My fast chariots carried us swiftly to my kingdom. When Arjuna came to his senses , he saw himself in a room with no roof. Sunlight was coming in and a sacrificial fire was burning there with all material needed for worship, closeby. Seeing that fire Arjuna performed his worship with devotion. After finishing his worship Arjuna looked around. He hard some movement and it seemed to someone running. Anklets were heard. Which meant there was a girl or a woman around. Arjuna suddenly realized that all he had on was a single piece of cloth. Embarrased he tried to cover his modesty with his hands and waited to see what would happen next. He then saw me.

I will not forget the scene. A well built man, scars on his shoulder from holding the bow. Defined features. Long hair. Dark complexion. Two hands in front of his loins trying to protect himself. He seemed amazed and embarassed and confused. I asked him to relax. I told him he was my guest and that I had brought him there. I wanted to know who he was and what was doing in the hills. Also I called my staff and asked them to fetch clothes for the guest.

Dressed and relaxed, Arjuna told me about himself. He was comfortable talking to me. I was lost in him. The feeling seemed mutual. He stayed with me for a few days. We got married in Gandharva style. He made love to me.

After a few days, he relaized he needed to leave. He asked me to go with him, but I refused. My place was with my people, I told him. I told him my heart would be with him and I would be there with him always. He was lonely. He had won Panchali and now she was the wife of all five brothers. I would not leave my land, so I could not be his. He wanted someone his own. I asked him to go to Manipur and said I would leave him there.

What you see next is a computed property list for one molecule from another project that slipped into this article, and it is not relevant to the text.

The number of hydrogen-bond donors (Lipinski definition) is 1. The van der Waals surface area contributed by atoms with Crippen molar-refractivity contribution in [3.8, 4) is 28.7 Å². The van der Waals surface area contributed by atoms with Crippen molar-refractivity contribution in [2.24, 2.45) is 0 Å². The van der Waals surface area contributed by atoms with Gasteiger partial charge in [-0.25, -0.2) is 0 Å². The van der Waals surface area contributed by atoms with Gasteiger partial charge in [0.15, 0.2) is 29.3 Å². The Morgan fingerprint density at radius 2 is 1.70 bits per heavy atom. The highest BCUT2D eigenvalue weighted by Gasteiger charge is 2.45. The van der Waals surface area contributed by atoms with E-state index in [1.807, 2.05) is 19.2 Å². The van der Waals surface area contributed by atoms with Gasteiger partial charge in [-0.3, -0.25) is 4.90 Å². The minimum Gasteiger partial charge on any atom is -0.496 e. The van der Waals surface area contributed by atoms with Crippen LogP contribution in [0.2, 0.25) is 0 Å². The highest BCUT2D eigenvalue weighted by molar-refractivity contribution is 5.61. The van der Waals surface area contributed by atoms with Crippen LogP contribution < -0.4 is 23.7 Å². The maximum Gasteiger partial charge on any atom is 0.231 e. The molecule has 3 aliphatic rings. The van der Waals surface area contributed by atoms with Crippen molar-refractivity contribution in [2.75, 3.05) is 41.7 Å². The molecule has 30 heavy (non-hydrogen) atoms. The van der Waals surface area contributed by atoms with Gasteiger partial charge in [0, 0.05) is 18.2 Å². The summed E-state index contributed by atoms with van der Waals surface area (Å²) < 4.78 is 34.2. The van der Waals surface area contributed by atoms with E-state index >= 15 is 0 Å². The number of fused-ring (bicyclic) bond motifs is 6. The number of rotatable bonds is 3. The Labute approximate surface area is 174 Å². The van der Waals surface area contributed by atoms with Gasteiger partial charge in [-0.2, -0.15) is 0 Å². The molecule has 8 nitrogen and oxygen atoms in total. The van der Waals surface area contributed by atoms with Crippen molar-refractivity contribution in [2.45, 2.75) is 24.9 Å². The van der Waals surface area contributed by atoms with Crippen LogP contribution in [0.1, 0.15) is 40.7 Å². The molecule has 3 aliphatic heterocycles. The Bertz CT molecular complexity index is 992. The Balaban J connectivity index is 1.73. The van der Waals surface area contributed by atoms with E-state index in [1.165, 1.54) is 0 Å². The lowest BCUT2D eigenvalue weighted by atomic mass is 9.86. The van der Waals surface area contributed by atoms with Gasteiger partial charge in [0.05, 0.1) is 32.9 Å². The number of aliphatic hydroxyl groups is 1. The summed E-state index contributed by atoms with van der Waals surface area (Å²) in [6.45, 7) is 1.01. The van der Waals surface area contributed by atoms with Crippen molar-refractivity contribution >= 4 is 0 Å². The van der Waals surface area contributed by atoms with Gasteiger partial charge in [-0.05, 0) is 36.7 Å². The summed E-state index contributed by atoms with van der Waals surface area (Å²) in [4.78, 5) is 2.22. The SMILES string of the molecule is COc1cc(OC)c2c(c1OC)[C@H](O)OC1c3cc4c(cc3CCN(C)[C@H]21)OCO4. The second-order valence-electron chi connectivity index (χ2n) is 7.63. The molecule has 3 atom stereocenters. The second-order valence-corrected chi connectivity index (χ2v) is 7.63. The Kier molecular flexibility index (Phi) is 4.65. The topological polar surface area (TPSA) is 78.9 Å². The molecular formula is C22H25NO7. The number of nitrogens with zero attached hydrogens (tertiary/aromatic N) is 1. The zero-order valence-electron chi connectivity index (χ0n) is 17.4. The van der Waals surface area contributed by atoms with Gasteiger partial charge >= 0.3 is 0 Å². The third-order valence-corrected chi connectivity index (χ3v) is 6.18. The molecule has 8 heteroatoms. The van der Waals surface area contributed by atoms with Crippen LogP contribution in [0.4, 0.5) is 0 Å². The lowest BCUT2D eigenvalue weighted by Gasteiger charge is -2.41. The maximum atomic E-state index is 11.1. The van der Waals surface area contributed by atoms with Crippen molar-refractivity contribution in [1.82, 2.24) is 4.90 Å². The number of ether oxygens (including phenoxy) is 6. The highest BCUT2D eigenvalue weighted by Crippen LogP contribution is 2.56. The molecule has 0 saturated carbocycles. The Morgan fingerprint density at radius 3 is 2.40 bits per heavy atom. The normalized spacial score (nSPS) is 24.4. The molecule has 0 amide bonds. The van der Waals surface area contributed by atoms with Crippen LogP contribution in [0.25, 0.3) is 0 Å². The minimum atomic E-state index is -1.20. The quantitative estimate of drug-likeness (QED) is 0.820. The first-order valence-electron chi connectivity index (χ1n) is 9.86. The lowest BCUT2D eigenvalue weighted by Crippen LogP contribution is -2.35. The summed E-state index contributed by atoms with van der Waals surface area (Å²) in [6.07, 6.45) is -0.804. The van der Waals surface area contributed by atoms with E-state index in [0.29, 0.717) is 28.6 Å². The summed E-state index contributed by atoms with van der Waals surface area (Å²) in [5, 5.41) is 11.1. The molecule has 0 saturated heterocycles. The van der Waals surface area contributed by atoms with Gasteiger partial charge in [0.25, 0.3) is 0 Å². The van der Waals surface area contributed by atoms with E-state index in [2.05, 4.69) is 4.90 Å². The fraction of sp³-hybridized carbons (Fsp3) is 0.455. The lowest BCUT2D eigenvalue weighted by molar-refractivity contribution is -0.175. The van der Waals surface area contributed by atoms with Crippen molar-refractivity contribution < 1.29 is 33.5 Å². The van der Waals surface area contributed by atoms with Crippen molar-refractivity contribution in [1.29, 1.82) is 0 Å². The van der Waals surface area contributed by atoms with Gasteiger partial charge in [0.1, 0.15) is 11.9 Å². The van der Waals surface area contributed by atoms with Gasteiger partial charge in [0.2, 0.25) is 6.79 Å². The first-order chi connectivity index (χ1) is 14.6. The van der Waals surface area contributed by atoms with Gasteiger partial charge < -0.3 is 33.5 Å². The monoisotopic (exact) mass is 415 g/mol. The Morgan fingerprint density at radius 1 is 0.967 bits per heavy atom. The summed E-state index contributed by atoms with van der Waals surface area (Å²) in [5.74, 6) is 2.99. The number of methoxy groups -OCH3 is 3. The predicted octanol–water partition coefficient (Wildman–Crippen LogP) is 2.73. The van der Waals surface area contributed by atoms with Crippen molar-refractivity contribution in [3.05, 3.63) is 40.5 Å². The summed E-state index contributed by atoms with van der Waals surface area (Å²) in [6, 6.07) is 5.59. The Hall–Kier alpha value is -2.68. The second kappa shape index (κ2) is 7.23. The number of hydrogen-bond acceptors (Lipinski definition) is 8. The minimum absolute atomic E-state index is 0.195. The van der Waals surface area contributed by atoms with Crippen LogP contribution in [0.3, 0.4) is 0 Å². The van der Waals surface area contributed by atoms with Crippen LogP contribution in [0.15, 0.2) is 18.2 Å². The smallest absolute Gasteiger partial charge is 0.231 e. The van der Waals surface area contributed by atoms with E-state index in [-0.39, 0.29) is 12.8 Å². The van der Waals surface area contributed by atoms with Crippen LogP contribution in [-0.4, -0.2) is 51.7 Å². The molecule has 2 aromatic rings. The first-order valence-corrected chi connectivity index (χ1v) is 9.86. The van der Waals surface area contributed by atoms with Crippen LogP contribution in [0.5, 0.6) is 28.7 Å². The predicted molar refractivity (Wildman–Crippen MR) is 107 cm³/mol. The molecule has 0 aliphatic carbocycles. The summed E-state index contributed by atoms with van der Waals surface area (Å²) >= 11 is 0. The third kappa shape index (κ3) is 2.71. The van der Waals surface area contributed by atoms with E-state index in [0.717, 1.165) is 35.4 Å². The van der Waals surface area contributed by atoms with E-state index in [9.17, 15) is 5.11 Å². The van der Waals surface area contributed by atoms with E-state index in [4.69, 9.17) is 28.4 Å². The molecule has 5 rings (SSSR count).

With a heavy heart we decided to part. He refused to deck himself and said he was in exile now and was not a prince. I took him to Manipur. He went to explore the kingdom and I went back home to my land to be with my people.

Was this my last meeting with him? I was sad. I was heart broken. Fate had other things in store and somewhere I had a role to play in that. I was also happy. Unknown to Arjuna, I was carrying Arjuna’s seed. That was my consolation.

Arjuna met Chitravahana, the ruler of Manipur. He introduced himself and was hartily welcomed. He met the beautiful Chitrangada there. She was Chitravahana’s only child. Arjuna desired to possess her. He asked for her hand. Chitravahana then told him about Prabhajana. Prabhanjana was childless. He prayed to Mahadeva and was given a boon. The boon was that he would have a child. Everyone in his race would one child child only, is born to every successive descendant of his race. So far there had been only sons. Chitravahana had a daughter. She had been brought up like a son and she was destined to bear the heir to his kingdom. He could not let Chitrangada out of his site. He told Arjuna that he could marry Chitrangada but when she had a child, she would not leave with Arjuna. Arjuna stayed for a few years in Manipur. When Chitrangada at last gave birth to a son, Arjuna left Manipur.

Around this time my son was born too.

He wandered around and one day while taking a bath in river, he was attacked by a crocodile. Arjuna was strong. With all his might he dragged the crocodile from the water. The moment he did that, the crocodile changed into a beautiful maiden. She said had been cursed as she had to entice a sage, deep in meditation. He told us that Arjuna, the mighty prince would deliver us from our curse.

Travelling west wards, Arjuna reached Prabhasha. This was the land of Krishna, Arjuna’s dear friend and cousin. Krishna welcomed him. He told Krishna about the brahmana, his cows, about me, about Chitrangada and his son and about the crocodile.
Krishna took him to Dwarka so could see Krishna’s land and be His guest.